Pro-Western bloc leads in Ukraine vote

Times Staff Writer

Parties favoring a pro-Western foreign policy and closer ties with the European Union appeared headed for a narrow victory in parliamentary elections, according to exit polls.

Sunday’s balloting pitted against each other the same two sides that faced off in 2004 in Ukraine’s Orange Revolution, when weeks of street protests forced a repetition of a presidential runoff election.

Yulia Tymoshenko, 46, the most fiery leader of those protests, seemed headed early today toward becoming prime minister again.

With about 25% of ballots counted, parties backing Tymoshenko had 49% of the vote compared with 35% for parties backing Prime Minister Viktor Yanukovich and 4% for the bloc of centrist former parliamentary Speaker Volodymyr Lytvyn.

Four exit polls, however, suggested a much narrower margin separating the top two vote-getters, which would make Lytvyn’s bloc a potential kingmaker.


Results closer to the predictions of exit polls might allow Yanukovich, whose presidential victory was overturned in 2004, to remain prime minister if he can woo the centrist party to his side.

Tymoshenko, speaking late Sunday after release of the exit poll results, claimed victory and predicted her Orange camp would agree on the makeup of a new government within days. She also expressed concern that her opponents might attempt to falsify the ballot count.

“I believe that the victory of the democratic forces is final,” she said. “I would like to warn that no falsifications will be able to change the final results. . . . The democratic forces will justify the trust and confidence shown by Ukrainian citizens.”

During the 2004 protests, Tymoshenko was the key ally of Viktor Yushchenko, the pro-Western candidate who nearly died of dioxin poisoning in a plot that some have suggested had ties to Moscow. He went on to win the presidency in the repeat election forced by the Orange Revolution.

Tymoshenko served seven months as prime minister, but Yushchenko dismissed her after a falling out. They patched up their alliance this year.

Yushchenko called Sunday’s early election to end a standoff after accusing Yanukovich of trying to consolidate his power by bribing opposition lawmakers to join his coalition.

All sides built their campaigns primarily on promises of a better life for Ukrainians. But the geopolitical aspect so visible in 2004, when Yanukovich was seen as Moscow’s candidate, was still evident.

The Orange bloc, which bases its power mainly in the western and central parts of the country, has stressed patriotism and developing close ties with the West.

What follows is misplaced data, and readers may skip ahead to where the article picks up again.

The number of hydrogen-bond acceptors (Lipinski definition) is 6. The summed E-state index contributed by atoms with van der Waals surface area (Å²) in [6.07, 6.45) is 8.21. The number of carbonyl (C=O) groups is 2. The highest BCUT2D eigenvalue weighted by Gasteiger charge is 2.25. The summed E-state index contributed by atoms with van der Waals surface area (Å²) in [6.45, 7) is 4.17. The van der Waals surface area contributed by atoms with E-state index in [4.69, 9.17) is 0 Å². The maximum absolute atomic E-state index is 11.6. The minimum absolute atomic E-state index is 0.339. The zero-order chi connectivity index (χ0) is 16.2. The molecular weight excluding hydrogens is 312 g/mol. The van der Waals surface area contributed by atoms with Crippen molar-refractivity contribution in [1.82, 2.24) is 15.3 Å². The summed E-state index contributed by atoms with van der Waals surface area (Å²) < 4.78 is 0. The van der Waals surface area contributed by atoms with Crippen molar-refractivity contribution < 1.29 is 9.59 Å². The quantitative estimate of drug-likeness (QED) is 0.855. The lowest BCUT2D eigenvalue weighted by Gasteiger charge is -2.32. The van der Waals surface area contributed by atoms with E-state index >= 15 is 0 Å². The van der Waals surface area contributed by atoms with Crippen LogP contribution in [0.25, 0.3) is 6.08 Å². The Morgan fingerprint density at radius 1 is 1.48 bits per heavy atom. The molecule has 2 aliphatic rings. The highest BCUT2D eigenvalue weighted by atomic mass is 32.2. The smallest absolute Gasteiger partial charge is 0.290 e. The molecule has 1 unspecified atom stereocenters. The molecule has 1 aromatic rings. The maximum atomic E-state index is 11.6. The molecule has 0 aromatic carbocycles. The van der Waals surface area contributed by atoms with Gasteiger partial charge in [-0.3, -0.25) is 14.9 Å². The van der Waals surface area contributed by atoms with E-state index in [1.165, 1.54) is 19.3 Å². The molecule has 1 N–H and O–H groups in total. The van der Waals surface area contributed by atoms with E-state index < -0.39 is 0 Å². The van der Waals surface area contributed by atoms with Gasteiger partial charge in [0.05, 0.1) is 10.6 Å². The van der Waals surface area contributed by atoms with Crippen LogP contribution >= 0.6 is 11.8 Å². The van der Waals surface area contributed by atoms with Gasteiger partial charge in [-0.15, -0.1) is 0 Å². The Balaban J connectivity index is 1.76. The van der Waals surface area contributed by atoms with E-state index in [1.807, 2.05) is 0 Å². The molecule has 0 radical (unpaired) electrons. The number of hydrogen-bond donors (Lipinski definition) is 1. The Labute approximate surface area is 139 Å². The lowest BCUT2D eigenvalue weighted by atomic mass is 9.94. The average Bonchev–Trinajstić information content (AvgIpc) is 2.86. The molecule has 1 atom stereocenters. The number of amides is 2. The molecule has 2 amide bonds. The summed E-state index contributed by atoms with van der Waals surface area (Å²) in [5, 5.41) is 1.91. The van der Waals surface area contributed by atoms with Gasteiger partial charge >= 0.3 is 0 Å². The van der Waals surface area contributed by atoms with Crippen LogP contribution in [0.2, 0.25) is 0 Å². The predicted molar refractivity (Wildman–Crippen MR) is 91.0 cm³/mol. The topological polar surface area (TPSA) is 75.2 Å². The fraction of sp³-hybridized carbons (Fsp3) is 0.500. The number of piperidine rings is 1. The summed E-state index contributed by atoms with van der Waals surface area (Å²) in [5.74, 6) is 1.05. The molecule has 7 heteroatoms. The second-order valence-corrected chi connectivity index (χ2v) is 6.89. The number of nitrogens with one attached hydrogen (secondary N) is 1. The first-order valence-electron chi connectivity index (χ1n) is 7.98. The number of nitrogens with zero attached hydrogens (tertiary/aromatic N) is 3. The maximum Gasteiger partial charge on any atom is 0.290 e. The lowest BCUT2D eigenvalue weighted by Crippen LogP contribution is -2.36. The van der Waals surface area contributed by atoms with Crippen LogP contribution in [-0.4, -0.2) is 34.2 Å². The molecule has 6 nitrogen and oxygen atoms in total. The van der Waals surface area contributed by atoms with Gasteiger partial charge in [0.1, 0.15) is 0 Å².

Tymoshenko is a powerful speaker who inspires fervor among her supporters.

“Yulia is good. She’s a good economist. She knows her figures. And she’s charming,” said Anatoliy Yurovsky, 81, a retired metals industry technician who said he supported her. “She knows how to sweep an audience. Her problem is she tries to do things too quickly.”

Yanukovich, whose power base is in the more Russian- influenced south and east of the former Soviet republic, advocated a referendum to make Russian an official language alongside Ukrainian. The proposal was seen as a bid to firm up his support among those favoring warm ties with Moscow.

“I support Yanukovich, because he’s a man of his word,” Lydiya Chumakova, 79, an ethnic Russian who has lived in Kiev since 1946, said after voting. “First of all, he raised our pensions, and this is very important for us. Most important is that we are from Russia, and he’s supporting the idea of making Russian an official language. We want to have very close relations with Russia.”

Yanukovich says that he also wants to pursue good ties with the European Union and the U.S. His backers say he wants a balanced foreign policy favoring good relations with all nations.

The 450 seats in parliament will be divided proportionally among parties that poll more than 3%. If the Orange camp’s factions win a total of 45% or 46%, Tymoshenko’s coalition would hold a majority by a few seats.

President Yushchenko, speaking with reporters after casting his ballot Sunday morning, said voters faced a “choice between two alternatives: false stability and change.”

“I’m convinced that today the nation will opt for change,” he said. “I think that the elections will bring Ukraine mutual understanding and tolerance between political forces, stability and economic growth.”

Vadim Karasyov, director of the Institute for Global Strategies, a think tank in the Ukrainian capital, Kiev, said a Tymoshenko Cabinet “would mean more influence for the president, and we would be moving toward European values more effectively and faster.”

A pro-Western government led by Tymoshenko carries the risk, however, that hawkish and pro-Russian figures determined to thwart her will gain dominance within Yanukovich’s Party of Regions, leading to increasingly bitter domestic politics, Karasyov said.

“If it’s a coalition of the Party of Regions and the Communists, the government will be more pro-Russian,” Karasyov added.